As we celebrate Martin Luther King Jr. and remember his legacy, I would like to reflect on wise words he shared. Dr. King once said, “Let no man pull you low enough to hate him.”
Our country would be in a better place if more of us were to take these words to heart.
Let me tell you a real-life story of a friend of mine who epitomizes this. She and I grew up in the same small town in Illinois, and I’ve known her pretty much all of my life. She understands what it’s like to be the only black kid in a class and one of only a handful of black kids in her school.
Like me, she grew up around white people and has a very positive view of race relations in America. She works two jobs as a traveling nurse practitioner. One clinic is in St. Louis, where she primarily sees black patients. However, another job is in a rural clinic in Kentucky that serves mostly white patients. She works weekends and is the primary health care provider on those days.
One day at the clinic in Kentucky, the nurses informed my friend that there was a patient scheduled to see her. But, they added, they would understand if she didn’t want to see him. He was an older white gentleman who frequented the clinic. They knew him to be a proud supporter of the Aryan Nations. He openly displayed his tattoo supporting the neo-Nazi, white supremacist, terrorist organization. Her white co-workers were offended for her because of this man’s blatant racism, so boldly displayed.
My friend politely thanked them for their concern and indicated that she was open to seeing all patients who came in for care. She walked into his exam room and began to give him the same quality of care she was accustomed to giving people who look like her in St. Louis. She had decided in her heart that she wasn’t going to let this man’s racist beliefs change her or affect how she treated him.
She gave him friendly and excellent service and was nice and kind to him, so much so that, at the end of the exam, he made mention of the elephant in the room. He asked her why she was being so nice to him under the circumstances. She told him that she was committed to caring for all people and spreading love to all of her patients, no matter their race, and no matter what they might think of her. By the end of her time serving him, this obviously racist gentleman apologized to my black nurse practitioner friend and kindly thanked her for her service.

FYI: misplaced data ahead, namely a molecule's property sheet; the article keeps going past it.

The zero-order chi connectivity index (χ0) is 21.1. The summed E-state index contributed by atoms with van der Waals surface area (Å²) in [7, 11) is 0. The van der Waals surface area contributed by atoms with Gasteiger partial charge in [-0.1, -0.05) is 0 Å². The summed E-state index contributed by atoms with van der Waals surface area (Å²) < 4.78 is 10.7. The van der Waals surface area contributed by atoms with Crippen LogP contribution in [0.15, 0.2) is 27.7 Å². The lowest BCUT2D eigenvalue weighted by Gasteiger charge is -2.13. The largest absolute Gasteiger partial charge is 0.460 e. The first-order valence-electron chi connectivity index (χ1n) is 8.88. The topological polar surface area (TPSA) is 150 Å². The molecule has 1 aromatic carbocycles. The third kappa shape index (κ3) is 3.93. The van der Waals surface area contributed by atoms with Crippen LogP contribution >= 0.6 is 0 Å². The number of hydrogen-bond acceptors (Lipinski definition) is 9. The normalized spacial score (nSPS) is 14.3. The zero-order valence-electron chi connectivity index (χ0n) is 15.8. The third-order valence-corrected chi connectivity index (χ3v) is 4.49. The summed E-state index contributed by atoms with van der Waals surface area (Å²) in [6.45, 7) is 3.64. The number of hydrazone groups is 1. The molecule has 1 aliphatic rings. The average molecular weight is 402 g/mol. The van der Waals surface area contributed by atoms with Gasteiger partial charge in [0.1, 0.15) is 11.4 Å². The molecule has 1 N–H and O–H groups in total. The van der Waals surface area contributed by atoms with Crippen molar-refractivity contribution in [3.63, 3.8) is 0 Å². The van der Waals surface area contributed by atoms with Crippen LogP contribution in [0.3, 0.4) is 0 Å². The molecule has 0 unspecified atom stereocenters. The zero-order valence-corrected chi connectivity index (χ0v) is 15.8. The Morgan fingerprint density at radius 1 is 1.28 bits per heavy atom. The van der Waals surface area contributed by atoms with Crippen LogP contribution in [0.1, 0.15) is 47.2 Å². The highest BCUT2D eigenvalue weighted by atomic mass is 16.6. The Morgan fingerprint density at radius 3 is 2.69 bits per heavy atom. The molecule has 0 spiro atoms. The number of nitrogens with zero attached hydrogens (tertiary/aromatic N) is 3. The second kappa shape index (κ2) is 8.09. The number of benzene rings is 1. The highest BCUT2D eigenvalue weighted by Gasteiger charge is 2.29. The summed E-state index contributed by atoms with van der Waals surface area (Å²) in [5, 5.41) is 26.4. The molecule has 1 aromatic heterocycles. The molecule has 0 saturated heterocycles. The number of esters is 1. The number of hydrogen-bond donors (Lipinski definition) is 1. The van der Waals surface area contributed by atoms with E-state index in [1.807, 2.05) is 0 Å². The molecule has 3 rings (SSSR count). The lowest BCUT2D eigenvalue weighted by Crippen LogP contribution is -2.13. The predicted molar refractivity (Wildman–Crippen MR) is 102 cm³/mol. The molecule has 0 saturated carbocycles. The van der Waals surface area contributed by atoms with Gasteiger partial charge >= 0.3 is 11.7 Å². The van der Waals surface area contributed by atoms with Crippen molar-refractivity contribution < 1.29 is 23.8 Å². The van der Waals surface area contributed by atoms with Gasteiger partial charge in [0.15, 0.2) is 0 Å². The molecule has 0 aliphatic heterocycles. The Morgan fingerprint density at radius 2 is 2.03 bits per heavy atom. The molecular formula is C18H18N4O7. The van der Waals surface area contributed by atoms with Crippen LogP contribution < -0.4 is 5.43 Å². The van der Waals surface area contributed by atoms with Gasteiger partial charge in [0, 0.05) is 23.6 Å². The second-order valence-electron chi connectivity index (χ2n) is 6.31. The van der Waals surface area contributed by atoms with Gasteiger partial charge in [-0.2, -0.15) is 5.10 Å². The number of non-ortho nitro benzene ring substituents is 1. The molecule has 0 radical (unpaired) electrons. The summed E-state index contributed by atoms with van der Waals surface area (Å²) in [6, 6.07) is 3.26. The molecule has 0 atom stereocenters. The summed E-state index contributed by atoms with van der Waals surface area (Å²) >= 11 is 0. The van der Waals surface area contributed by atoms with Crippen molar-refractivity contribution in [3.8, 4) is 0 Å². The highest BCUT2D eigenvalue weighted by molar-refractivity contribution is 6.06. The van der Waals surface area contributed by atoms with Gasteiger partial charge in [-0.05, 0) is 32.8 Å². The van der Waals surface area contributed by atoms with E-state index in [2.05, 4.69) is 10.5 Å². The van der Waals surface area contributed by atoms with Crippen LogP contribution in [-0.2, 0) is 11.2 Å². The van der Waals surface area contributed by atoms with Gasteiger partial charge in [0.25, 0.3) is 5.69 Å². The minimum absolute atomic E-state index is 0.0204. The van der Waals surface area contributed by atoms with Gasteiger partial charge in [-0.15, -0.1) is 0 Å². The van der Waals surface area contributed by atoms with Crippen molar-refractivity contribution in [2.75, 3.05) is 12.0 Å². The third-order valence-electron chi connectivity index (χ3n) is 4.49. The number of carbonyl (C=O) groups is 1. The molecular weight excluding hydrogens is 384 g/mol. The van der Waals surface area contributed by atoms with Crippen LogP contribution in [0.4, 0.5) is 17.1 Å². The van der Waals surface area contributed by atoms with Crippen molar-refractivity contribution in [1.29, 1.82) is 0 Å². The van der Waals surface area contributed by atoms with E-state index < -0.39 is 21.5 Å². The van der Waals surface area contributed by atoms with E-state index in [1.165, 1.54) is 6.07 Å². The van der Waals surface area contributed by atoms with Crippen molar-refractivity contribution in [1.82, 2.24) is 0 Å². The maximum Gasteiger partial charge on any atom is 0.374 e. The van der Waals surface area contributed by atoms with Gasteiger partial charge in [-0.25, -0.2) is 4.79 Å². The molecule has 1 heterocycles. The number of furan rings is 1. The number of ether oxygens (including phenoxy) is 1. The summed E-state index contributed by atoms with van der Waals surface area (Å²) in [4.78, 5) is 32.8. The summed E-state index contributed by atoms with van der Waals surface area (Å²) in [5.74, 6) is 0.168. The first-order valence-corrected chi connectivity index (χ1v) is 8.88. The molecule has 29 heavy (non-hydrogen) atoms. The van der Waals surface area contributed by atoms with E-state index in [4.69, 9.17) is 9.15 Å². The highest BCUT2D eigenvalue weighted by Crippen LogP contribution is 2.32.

We have access to the One who gave His life to reconcile God and mankind.
My friend demonstrates that we have to abandon the mindset that has kept us divided. Instead of showing that man the same attitude of hate and division that he displayed, she was determined to be the light in this dark situation.
Oh, that we would all learn from my friend and not succumb to the divisive narrative that some people believe, which tells us that those who don’t look like us can’t be trusted. This narrative trains us to stay on our side of the race divide and avoid other races altogether. This attitude perpetuates the racial divide that is so prevalent in our country and moves us further away from seeing King’s dream come to fruition.
It’s time for black and white Christians to unite in rejecting this narrative. We must work together to help bring positive change to our communities and to lead our country, and the rest of the world, in striving for racial harmony. We are the body of Christ — the Church — and we need to lead the way in working toward racial reconciliation. It’s time to become who God created us to be.
King both challenged us and gave us hope for the future. He said many brilliant things, including this: “Now is the time to rise from the dark and desolate valley of segregation to the sunlit path of racial justice.”
The path is lit because God has given us the grace to carry out the work of bringing about racial reconciliation. God doesn’t promise that it will be fast or easy. In fact, history has shown that it will be hard and long. But God does promise that He will be with us every step along the way. We must be committed to persevering.
King dreamt of a day when all races would unite. Just as King and his contemporaries led our nation in racial reconciliation, we believe the Church should reposition itself to lead in racial reconciliation in this generation. Christians should be the ones facilitating the tone and tenor of the needed dialogue. We have access to the One who gave His life to reconcile God and mankind. We can show the world what reconciliation looks like. Remember, our allegiance is to the Kingdom of God. He wants to bring peace and unity to all people.
Regrettably, it seems there is a group of people who have given up on King’s dream and resigned to the notion that black people and white people will always run in separate, parallel races. To them, I say we must not lose hope.
Holding on to hope will enable us to live like unity has already been achieved. In so doing, we can inspire others. Little by little, we will see the change we desire. So, let us not give up hope that race relations will improve. We must continue to strive to make the world better for future generations.
Let us remember what King said: “I say to you today, my friends, that in spite of the difficulties and frustrations of the moment, I still have a dream.”
Adapted from the forthcoming book Let’s Start Again: A Biracial Couple’s View on Race, Racial Ignorance, and Racial Insensitivity by Alex Bryant and Angela Bryant.